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Harper's Weekly, March 2, 1861
"Patriotism," says the Dictionary, "is love of country." "Patriotism," said Dr. Johnson, the Tory, "is the last refuge of a scoundrel." "A man devoid of patriotism," say a leading philosopher, "is capable of the greatest crimes." Sings Walter Scott:

"Lives there a man with soul so dead,

Who never to himself hath said,

This is my own, my native land?"

This subject of patriotism is in a fair way of being more thoroughly ventilated than it ever was before. Every body appears to admit that patriotism is a virtue, and that a man should love his country. But the question arises at every corner—What is our country? Smith, in South Carolina, says that the United States is his country, and that he loves the Stars and Stripes; for which expression of opinion he is instantly exiled from the State under pain of prosecution for treason. On the other hand, Jones, born in Georgia, but in the service of the United States, declares that the secession of Georgia requires him to resign his commission, and to proceed forthwith to Milledgeville to prepare for war against the United States; for which proceeding he is denounced at the North as devoid of patriotism, and by man as an absolute traitor. Jones protests that he is the purest kind of patriot, and that he will lay down his life for Georgia. The question seems to be—How much country must a man love to be a genuine patriot?

Smith says—You must love your whole country as represented by and included under the national flag. Jones says—No, it suffices to love your own State. Upon this Robinson starts up and says that, in his opinion, it is sufficient to love your own county. Brown is of opinion that he fulfills his duty by loving his town. And Thomson fiercely claims the title of patriot because he loves his native farm.

It is pretty clear that Thomson, at all events, is wrong. His patriotism is mere selfishness, and has no merit at all of a public nature. It is also clear that Smith is right—though it may be pretended by Jones and the others that he demands too much—when he claims the title of patriot for loving his whole country. The question is—Can a line be drawn between them? If a man is no patriot for merely loving his farm, is he a patriot for loving his town and neglecting the rest of his county? Is he a patriot if he loves his county, and despises the rest of his State? Can he claim the title of patriot if he loves his State only, and confesses no obligation to the rest of the Confederacy? These are questions which will engage some attention in the course of the pending revolution.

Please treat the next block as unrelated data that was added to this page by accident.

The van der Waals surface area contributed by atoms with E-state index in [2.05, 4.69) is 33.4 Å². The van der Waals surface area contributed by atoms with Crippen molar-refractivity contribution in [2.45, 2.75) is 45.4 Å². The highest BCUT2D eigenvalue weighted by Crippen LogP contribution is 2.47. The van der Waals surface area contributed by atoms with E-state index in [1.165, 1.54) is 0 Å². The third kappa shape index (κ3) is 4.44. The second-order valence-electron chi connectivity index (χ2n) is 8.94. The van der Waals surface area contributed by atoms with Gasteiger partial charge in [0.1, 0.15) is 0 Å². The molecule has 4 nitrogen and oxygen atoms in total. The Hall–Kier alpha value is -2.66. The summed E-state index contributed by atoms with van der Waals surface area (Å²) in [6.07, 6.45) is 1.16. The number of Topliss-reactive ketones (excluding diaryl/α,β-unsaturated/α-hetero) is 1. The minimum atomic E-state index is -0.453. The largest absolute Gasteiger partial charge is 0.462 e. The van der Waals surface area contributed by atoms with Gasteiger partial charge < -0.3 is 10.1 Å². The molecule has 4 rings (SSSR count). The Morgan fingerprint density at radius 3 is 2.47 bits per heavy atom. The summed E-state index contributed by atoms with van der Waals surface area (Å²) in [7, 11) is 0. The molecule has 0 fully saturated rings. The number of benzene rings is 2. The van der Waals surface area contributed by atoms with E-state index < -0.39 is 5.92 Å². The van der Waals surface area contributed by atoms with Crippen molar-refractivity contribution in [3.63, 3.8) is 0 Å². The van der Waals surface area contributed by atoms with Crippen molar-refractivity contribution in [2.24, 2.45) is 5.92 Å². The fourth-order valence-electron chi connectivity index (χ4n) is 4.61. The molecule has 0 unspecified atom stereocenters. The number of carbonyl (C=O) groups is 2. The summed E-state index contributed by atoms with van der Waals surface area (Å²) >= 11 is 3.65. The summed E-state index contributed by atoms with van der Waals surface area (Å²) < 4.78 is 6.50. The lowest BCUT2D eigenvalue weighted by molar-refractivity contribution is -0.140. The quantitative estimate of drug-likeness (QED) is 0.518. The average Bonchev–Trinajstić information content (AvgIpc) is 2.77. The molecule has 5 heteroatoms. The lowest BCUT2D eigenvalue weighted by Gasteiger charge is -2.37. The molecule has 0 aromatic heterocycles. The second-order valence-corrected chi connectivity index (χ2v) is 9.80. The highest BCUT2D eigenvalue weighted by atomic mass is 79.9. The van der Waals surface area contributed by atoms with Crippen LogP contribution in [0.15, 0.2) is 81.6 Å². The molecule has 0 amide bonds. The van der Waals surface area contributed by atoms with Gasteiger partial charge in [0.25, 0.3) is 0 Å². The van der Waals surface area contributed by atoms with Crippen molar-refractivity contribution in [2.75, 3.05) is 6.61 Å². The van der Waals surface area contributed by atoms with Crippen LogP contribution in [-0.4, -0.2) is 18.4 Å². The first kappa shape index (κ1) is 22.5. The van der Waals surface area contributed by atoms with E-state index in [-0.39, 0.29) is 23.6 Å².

About thirteen years ago the people of Italy were unanimous in favor of national independence, and the overthrow of the Austrian power. Every Italian wanted the same thing. In those days Charles Albert, King of Piedmont, the only Italian Potentate who had both an Italian soul and an Italian army, said to the people of the peninsula: "Join me, and we shall free Italy." There were people throughout Italy who were for responding heartily, Yes. But when it came to the fighting-point, the Venetians said they were Venetians, the Tuscans said they were Tuscans, the Parmese said they were Parmese, the Romans said they were Romans, the Neapolitans said they were Neapolitans, the Sicilians said they were Sicilians: and lo! there were no Italians in all Italy. So Charles Albert’s appeal failed, Austria triumphed, and for thirteen years more Italy groveled in chains. It would seem that the event—which is in every one’s memory—sheds some light on the law of patriotism.

Harper's Weekly, March 2, 1861


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